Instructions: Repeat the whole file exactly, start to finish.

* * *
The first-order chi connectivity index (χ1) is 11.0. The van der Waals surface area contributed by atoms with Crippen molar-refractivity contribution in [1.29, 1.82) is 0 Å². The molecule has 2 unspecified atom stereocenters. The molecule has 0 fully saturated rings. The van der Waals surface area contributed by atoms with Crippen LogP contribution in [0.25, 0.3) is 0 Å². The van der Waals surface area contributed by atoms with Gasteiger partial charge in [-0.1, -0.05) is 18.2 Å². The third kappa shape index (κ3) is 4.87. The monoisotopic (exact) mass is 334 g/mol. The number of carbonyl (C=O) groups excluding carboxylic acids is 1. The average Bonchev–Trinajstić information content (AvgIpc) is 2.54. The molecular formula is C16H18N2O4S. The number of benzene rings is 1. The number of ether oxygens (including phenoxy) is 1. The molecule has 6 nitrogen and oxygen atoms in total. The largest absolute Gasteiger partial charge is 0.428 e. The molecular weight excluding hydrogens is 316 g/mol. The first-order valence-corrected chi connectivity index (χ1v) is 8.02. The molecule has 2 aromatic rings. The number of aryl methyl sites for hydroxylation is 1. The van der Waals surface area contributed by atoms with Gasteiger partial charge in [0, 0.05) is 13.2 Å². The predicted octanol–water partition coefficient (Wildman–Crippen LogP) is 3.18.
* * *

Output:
The first-order chi connectivity index (χ1) is 11.0. The van der Waals surface area contributed by atoms with Crippen molar-refractivity contribution in [1.29, 1.82) is 0 Å². The molecule has 2 unspecified atom stereocenters. The molecule has 0 fully saturated rings. The van der Waals surface area contributed by atoms with Crippen LogP contribution in [0.25, 0.3) is 0 Å². The van der Waals surface area contributed by atoms with Gasteiger partial charge in [-0.1, -0.05) is 18.2 Å². The third kappa shape index (κ3) is 4.87. The monoisotopic (exact) mass is 334 g/mol. The number of carbonyl (C=O) groups excluding carboxylic acids is 1. The average Bonchev–Trinajstić information content (AvgIpc) is 2.54. The molecular formula is C16H18N2O4S. The number of benzene rings is 1. The number of ether oxygens (including phenoxy) is 1. The molecule has 6 nitrogen and oxygen atoms in total. The largest absolute Gasteiger partial charge is 0.428 e. The molecular weight excluding hydrogens is 316 g/mol. The first-order valence-corrected chi connectivity index (χ1v) is 8.02. The molecule has 2 aromatic rings. The number of aryl methyl sites for hydroxylation is 1. The van der Waals surface area contributed by atoms with Gasteiger partial charge in [0, 0.05) is 13.2 Å². The predicted octanol–water partition coefficient (Wildman–Crippen LogP) is 3.18.